The reason I didn’t vote for Denny was that was the first time he had really faltered in a challenge. I thought he was much more well rounded. Three team members really ate it in that challenge: Denny, Kelly, and Andre. I don’t know why the rest of my team voted for Kelly. I voted for Andre, but Denny and everyone else voted for Kelly.

I can’t speak for the rest of my team, but it also baffles me why they voted for Kelly in the trick shot challenge. I don’t understand that. He kept performing, so I never thought to vote for Kelly, even though he was my biggest threat. On my team, I was the most afraid of Kelly. Any given day, and he agrees, he could beat me in long distance rifle shooting or I could beat him. It just depends on the day, a flip of the coin. We both think we’re equally skilled in that. I think if Kelly had played himself up a little bit more, he wouldn’t have been picked for elimination as often, but that’s my only guess. I have no idea why they ever voted for Kelly.

One thing I’ve noticed, having talked to many of the participants of the show, is how many strong friendships were formed by everyone on the show… Absolutely. Blake and I got along so well, after this annual training I’m trying to find my way down there, find some employment and a place to live. I’m trying to move to Louisiana. I had such a great time with him, we hit it off so well on the show, Blake was by far my favorite, and J.J. was right up there.

It was very similar to what you find in the Marines, except that you’re in a mansion and you get free food. You have nothing to do. There were no books to read. We were not allowed to have books, radio, no electronics, no television, no telephones, no computer, nothing. So you’re in the middle of nowhere with nothing to do. In the Marines you may be sitting on the tarmac waiting with a bunch of your guys for two days, waiting for an airplane to come. We all shared a common interest and there’s nothing else to do except talk to the guy next to you, or stare into space.

Obviously then you’re going to start up conversations. We’re all characters, in the casting process, it’s a science how they choose us. Add in that we all shared a common interest in firearms, we all like to shoot. It’s the perfect recipe for forming long lasting friendships. It’s the same thing in the Marine Corps. You’re going to meet people that you will know forever. Plus, when the show comes out, you cannot confide in anybody else because of the non-disclosure agreement. It’s also a shared experience. I called J.J. up to talk to him about something on the show, but I can’t talk to anyone else about that. It’s the same thing in the Marines.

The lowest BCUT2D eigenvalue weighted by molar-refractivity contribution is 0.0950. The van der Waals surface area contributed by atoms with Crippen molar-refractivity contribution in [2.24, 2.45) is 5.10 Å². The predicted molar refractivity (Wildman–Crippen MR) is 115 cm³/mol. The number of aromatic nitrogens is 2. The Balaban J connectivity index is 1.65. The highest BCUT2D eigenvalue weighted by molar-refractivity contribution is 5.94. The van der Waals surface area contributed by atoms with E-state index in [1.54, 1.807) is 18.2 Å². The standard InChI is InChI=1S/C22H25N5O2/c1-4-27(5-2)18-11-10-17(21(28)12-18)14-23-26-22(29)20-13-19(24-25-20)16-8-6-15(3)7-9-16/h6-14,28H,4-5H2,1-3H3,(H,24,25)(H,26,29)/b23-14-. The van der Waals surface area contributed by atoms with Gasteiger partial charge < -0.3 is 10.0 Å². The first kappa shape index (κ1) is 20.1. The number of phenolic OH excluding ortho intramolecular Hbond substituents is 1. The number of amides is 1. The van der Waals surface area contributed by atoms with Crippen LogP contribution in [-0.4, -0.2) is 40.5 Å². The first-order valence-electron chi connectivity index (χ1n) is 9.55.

One thing everyone has been dying to know: what is up with the clip-on tie and your crazy outfits at the end of the show? The tie is just something you can use on a normal shirt, it’s something you can do that’s so little and it just sets off the outfit. You can be wearing just regular clothes and you throw on a clip on tie and “BAM!” and it goes from being just a shirt somebody has on to something crazy.

I just like to dress funny. I’m not going to lie, I like attention. I like to mix things up a little bit. I like to stand out and do whatever it takes. How do I say this without sounding a little crazy… I don’t like dressing like a normal person. I like to have a bit of pizazz. People will go out and want to dress up nice, but if I go out and I’m not dressed in something a bit crazy I feel the same as people who can’t go out without makeup. That’s kinda how I feel. If I’m dressed like a normal person, I can’t go out and have a good time.

Some people might say you’ve just been in uniform in the Marines too long… I think that’s part of it. When you’re in uniform, you have to look like everybody else, and I’m just dying inside to show myself as an individual. There’s no place for that in the Marines, but I’ve always been like that, even as a small child.

Talk to me about the end. We saw the teams dissolve and the competition came down to individual challenges… I never thought I’d make it that far, so the fact that I made it that far, I didn’t mind getting eliminated. Especially with the gun and those guys. I’m pretty proud that I was able to stand with some of the best shooters I’d ever seen and last so long.

Thanks for taking the time to talk to us about yourself and your experience on Top Shot. Awesome. Thank you so much, I’m gonna go eat some chow now.

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Comments (5)

  1. Pete isn’t the best, but I still got a kick out of reading this, even if I’ve heard it a million times, already. God damn it, Cuz, you know you could have got boozed up and talked to me about all this. J.J. is just a ship passing in the night…